In several animal models with clearance receptor mutants, the animals appear to develop auto-immune phenotypes. Indeed, mice with deficiencies in complement (c1q knockouts) display significant autoimmune responses. Such phenotypes were thought to be directly due to abnormal presentation of self-antigens from the aberrantly cleared apoptotic cells. The delayed internalization of dying cells was proposed to cause a secondary necrotic degeneration of apoptotic cells, which in turn resulted in aberrant activation of antigen presenting cells (APC). This theory is probably untrue because the aging of apoptotic cells has not been convincingly demonstrated to result in distinct responses in macrophages. It is therefore more likely that macrophage dead-cell-recognition-machinery is anti-inflammatory, whereas recognition by other pathways is pro-inflammatory. Deletion of the anti-inflammatory pathway gives way to activating pathways that stimulate aberrant antigen presentation by APCs.
During wound repair, there is also a role for macrophage recognition of circulating complement factors. Upon injury to the kidney glomerulus, c1q deficient mice have exuberant inflammatory responses. C1q can function as an apoptotic cell opsonin. Several other non-complement opsonins, including milk fat globuli-8, have also been implicated in promoting silent clearance [83, 84]. During wounds, the opsonin Pentraxin-2 (PTX-2) directs dead cell clearance via Fcγ receptors that trigger IL-10 release and anti-inflammatory responses in tissue macrophages [85, 86]. Therapeutic administration of PTX-2 promotes anti-inflammatory responses in macrophages at sites of tissue injury, supporting the hypothesis that in severe injury anti-inflammatory pathways are overwhelmed . By contrast, a number of studies suggest that opsonization of dying cells by the circulating complement proteins C3a or C4a promotes pro-inflammatory cytokine release by macrophages . Most complement-mediated clearance, however, results in neutral responses in the macrophage. The pattern of receptor mediated recognition and clearance of dead cells at sites of tissue injury may dictate the reparative response.
In addition to opsonization, macrophage injury responses are affected by the intracellular handling of phagocytosed components. Failure to digest and recycle phagosomal contents can have profound implications for phagocytic capacity, and for the activation state of macrophages. Unfortunately, little is known about the intracellular processing of phagosomes. One macrophage protein central to phagosome processing, Gpnmb, has been implicated in normal tissue repair  as the absence of Gpnmb leads to phagosome accumulation that prevents normal tissue repair and regeneration .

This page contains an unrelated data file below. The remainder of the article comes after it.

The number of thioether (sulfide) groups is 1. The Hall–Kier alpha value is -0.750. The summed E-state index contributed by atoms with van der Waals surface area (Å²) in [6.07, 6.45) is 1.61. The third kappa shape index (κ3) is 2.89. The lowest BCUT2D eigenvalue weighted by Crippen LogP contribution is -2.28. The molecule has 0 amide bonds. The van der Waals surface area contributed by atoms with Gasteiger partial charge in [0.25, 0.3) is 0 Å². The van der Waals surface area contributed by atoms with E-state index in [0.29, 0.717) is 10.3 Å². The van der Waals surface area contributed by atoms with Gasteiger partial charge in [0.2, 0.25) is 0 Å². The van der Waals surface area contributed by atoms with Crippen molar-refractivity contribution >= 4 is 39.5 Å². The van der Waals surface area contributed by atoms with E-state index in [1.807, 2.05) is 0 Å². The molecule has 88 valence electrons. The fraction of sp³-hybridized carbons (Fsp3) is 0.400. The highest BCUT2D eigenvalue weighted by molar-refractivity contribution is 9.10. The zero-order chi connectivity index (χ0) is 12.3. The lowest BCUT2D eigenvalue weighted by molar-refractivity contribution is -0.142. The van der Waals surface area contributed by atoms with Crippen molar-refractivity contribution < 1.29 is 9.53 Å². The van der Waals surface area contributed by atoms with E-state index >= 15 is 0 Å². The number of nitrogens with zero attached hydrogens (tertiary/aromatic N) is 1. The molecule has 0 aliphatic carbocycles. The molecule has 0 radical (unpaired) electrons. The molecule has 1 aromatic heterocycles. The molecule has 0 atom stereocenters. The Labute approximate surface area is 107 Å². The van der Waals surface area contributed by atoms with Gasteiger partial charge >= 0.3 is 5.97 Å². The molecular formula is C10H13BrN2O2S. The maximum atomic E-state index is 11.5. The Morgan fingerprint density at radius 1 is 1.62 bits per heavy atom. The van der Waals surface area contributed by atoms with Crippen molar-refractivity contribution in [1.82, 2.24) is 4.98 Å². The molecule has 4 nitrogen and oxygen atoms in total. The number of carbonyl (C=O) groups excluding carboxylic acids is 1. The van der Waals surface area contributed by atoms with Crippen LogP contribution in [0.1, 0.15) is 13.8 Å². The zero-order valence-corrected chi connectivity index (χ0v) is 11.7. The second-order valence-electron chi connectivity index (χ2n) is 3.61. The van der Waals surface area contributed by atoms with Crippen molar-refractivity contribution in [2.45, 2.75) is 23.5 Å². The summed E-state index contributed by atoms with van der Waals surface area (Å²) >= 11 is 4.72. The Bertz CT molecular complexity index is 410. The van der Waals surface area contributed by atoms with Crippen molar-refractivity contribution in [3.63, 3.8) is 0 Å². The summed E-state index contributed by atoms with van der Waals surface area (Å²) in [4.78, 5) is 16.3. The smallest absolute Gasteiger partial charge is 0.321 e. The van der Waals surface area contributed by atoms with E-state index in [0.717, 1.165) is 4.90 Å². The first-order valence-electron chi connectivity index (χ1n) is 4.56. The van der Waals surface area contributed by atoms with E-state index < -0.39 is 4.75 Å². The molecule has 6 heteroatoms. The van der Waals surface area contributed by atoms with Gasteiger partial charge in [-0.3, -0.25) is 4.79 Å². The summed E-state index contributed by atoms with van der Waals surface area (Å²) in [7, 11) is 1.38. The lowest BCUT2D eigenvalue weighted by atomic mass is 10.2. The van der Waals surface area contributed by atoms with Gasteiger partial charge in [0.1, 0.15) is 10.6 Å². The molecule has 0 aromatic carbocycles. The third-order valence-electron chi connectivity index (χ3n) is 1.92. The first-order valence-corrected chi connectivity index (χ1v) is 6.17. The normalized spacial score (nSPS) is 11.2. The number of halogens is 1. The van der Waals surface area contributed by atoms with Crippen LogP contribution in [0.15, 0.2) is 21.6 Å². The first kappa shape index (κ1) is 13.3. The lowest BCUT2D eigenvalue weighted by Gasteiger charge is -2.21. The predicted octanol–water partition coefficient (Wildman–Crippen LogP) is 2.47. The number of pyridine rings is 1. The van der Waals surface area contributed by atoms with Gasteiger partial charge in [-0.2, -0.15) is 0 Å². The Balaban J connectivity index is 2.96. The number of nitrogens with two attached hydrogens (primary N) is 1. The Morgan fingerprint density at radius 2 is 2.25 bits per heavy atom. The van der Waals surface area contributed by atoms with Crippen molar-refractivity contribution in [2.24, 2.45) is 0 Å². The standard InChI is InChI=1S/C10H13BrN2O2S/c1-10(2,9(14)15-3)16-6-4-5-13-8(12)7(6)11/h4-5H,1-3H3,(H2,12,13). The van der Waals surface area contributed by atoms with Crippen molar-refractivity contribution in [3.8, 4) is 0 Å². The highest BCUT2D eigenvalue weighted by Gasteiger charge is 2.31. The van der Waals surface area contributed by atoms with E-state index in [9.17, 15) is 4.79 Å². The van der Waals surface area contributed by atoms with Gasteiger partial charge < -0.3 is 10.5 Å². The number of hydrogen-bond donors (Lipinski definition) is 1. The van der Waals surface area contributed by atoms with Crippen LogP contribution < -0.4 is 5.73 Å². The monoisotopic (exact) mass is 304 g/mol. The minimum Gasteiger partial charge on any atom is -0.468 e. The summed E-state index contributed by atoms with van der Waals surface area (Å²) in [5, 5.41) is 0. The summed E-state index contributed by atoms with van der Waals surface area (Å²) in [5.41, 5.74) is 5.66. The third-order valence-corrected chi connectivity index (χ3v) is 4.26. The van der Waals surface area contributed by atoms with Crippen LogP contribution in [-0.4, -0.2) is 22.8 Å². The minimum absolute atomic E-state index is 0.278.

Macrophages are increasingly recognized as mobile generators of cytokines and growth factors. Several macrophage factors have been associated with repair and regeneration. Macrophage HGF was shown to drive liver regeneration after resection [89, 90]. Macrophage PDGFs have been linked to regulation of fibrosis, wound repair and large vessel atheroma stabilization . Macrophage TGFβ1 has been implicated in numerous pathological processes including fibrogenesis, but has also been linked to resolution of inflammation . Recently, several studies have elucidated a role for macrophage Wnt ligands in the regenerative process, and have highlighted the Wnt pathway as a potential therapeutic avenue in tissue injury. The Wnt signaling pathway, which plays a vital role in development, is aberrantly activated in many cancers . Recent studies have identified certain subpopulations of macrophages as important sources of Wnt ligands [23, 72]. In one series of studies, macrophage Wnt7b was shown to be critical for epithelial regeneration in response to injury . In other studies, macrophage Wnts have been shown to affect blood vessel formation by regulating VEGF and Angiogpoietin signaling in vascular endothelial cells . Clearly, macrophages are capable of affecting the cytokine and growth factor milieu in response to injury.